Katherine Boehret

Using a Self-Made App for Family Ping-Pong

With hundreds of thousands of mobile apps out there, it’s easy to think they materialize out of thin air. The reality is a different story: App developers spend time and money researching operating systems before creating and testing apps. Then they often have to wait for an app store to approve the apps.

Given these obstacles, you would think it’s nearly impossible for average people to design a personal app.

Yet this week, I tested a tool that helps people make apps for events such as PTA meetings, church activities, fantasy football leagues or weddings. It requires next to no technical knowledge, no app-store approval and it’s free. It’s called Yapp — a mashup of “your” and “app.”

To use it, you open Yapp’s website, Yapp.us, in a computer browser, select an app design from about three dozen themes and enter whatever information you want to appear in the app, like text and photos. Pressing Publish generates a link or QR code to send to friends, family and colleagues for downloading the app. (Customized Web links, where you select the URL’s text, cost $5 each; the rest are randomly selected and free.)

But things get tricky the first time you try to download a finished app, which is also called a Yapp. When you receive an email with the Yapp link and click on it, you are sent to Apple’s App Store or the Google Play store to download YappBox, a free app that serves as an inbox for all of the Yapps a person might receive, much like Apple’s Newsstand on iPads and iPhones. Once you open YappBox, the new Yapp is there for you to use. This process is initially confusing and will intimidate some people. After that, the process of receiving apps made by friends is much smoother.

Yapp Inc., the New York start-up behind the Web site, takes advantage of a method Apple has used for years: Combining user-friendly software with beautiful design yields elegant results that look far more difficult to create than they actually are. Other app-making services either involve higher fees, or focus on certain events, like Appy Couple, which creates wedding apps.

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For special events like a holiday party, users can create Yapps for guests that include Invitation and Gallery pages.

It took me as little as five minutes to make a simple Yapp. I went on to make seven, including one for my church’s holiday greens sale, one for a family ping-pong tournament and one for a holiday party. Though the functionality of these Yapps is relatively basic, they look polished and professional. And they include links that interact with other features on a mobile device, so selecting a street address links out to Google Maps or selecting an email address opens the compose email screen.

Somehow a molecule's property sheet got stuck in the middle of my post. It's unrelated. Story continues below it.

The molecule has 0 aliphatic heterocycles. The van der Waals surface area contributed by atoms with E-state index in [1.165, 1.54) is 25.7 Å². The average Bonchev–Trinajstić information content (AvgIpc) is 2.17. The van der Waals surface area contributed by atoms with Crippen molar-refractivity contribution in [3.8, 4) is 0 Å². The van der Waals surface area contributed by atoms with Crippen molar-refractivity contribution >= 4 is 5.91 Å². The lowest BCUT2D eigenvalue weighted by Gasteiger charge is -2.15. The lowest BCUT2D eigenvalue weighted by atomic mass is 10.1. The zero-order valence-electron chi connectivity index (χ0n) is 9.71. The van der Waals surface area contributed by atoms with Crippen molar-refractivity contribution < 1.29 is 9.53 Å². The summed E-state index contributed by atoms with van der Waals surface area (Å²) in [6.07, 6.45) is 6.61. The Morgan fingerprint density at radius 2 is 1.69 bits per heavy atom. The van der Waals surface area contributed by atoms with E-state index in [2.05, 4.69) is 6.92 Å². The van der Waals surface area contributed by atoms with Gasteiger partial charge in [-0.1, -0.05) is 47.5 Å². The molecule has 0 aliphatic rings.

Preloaded pages in each Yapp include Invitation, Schedule, News Feed (where Twitter feeds can be imported) and Gallery (for photos). Extra pages can be added, as well as pages for People and Simple Text.

I found a theme called Underground, which had playful fonts and a loud red and brown design on its front page, to match the Yapp I made for my family ping-pong tournament. I uploaded a photo of ping-pong paddles for the Yapp’s front image. Its Invitation page included location and start time, and the Schedule page included times for three rounds of play. The News Feed included a Twitter feed and messages posted by family members using the app; the Gallery page showed family photos; and a People page listed players, titles, emails and phone numbers.

Each time I made changes to a Yapp, I pressed Publish to send updates to other users, and these people had to hit an OK button to implement these updates. This process is relatively simple and lets people keep adding features to their Yapps.

The Yapps can broadcast push notifications to other users, and these work the same way text messages appear on most devices. This is a big plus in situations like when a birthday party gets moved at the last minute because of rain or it’s the last day for wedding guests to book a hotel room. These notifications can be text-only or can include photos, and they get listed in the Yapp’s News Feed.

There are a few drawbacks, starting with the occasional sluggishness of apps. It’s missing a few features I wish it had, like the ability to add end times to events and let guests RSVP. And there aren’t many design templates to choose from.

I also wish I could collaborate with other people on a Yapp, but there’s currently only one administrator allowed per Yapp. Maria Seidman, Yapp’s CEO and co-founder, said these features and the ability to have more than one administrator are in the works.

Yapp users are asked to sign in using Facebook Connect, but Yapp never posts to Facebook on your behalf. Though signing into Yapp with Facebook credentials might be nerve-racking for people worried about privacy, I found it offered a quick way to log into Yapp via iPhone, Android phones or Web browsers.

Eight of the Yapp themes use designs that have matching stationery from popular stationery site Wedding Paper Divas, which is a nice touch if you want your wedding-app design to match your wedding invitation, program and thank-you notes.

If you’re looking for a fun way to coordinate with friends or family members, Yapp will do the trick. It has some growing up to do, but it puts app creation in the hands of real people, which is an exciting step.

Email katie.boehret@wsj.com.


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